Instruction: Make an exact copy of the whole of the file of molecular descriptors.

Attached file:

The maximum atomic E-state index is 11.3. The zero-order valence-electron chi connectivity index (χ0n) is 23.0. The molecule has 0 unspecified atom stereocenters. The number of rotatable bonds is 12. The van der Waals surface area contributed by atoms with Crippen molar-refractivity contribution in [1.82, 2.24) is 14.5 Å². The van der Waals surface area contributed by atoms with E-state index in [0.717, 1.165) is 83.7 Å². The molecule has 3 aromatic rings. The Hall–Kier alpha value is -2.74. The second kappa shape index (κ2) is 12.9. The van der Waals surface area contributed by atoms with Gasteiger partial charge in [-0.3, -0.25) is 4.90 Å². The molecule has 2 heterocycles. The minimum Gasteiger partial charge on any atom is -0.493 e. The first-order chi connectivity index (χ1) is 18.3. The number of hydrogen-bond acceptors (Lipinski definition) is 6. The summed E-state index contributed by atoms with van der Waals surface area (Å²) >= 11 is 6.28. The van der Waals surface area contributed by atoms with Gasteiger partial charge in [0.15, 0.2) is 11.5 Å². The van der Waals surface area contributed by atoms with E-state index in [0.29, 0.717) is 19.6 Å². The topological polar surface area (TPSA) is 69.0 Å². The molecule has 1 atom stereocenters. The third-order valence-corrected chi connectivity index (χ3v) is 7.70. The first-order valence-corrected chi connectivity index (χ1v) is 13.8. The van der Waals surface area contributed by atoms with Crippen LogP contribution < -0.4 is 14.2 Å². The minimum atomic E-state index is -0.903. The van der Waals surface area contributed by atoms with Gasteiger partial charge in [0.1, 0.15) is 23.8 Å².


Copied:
The maximum atomic E-state index is 11.3. The zero-order valence-electron chi connectivity index (χ0n) is 23.0. The molecule has 0 unspecified atom stereocenters. The number of rotatable bonds is 12. The van der Waals surface area contributed by atoms with Crippen molar-refractivity contribution in [1.82, 2.24) is 14.5 Å². The van der Waals surface area contributed by atoms with E-state index in [0.717, 1.165) is 83.7 Å². The molecule has 3 aromatic rings. The Hall–Kier alpha value is -2.74. The second kappa shape index (κ2) is 12.9. The van der Waals surface area contributed by atoms with Gasteiger partial charge in [-0.3, -0.25) is 4.90 Å². The molecule has 2 heterocycles. The minimum Gasteiger partial charge on any atom is -0.493 e. The first-order chi connectivity index (χ1) is 18.3. The number of hydrogen-bond acceptors (Lipinski definition) is 6. The summed E-state index contributed by atoms with van der Waals surface area (Å²) >= 11 is 6.28. The van der Waals surface area contributed by atoms with Gasteiger partial charge in [0.15, 0.2) is 11.5 Å². The van der Waals surface area contributed by atoms with E-state index in [0.29, 0.717) is 19.6 Å². The topological polar surface area (TPSA) is 69.0 Å². The molecule has 1 atom stereocenters. The third-order valence-corrected chi connectivity index (χ3v) is 7.70. The first-order valence-corrected chi connectivity index (χ1v) is 13.8. The van der Waals surface area contributed by atoms with Crippen LogP contribution < -0.4 is 14.2 Å². The minimum atomic E-state index is -0.903. The van der Waals surface area contributed by atoms with Gasteiger partial charge in [0.1, 0.15) is 23.8 Å².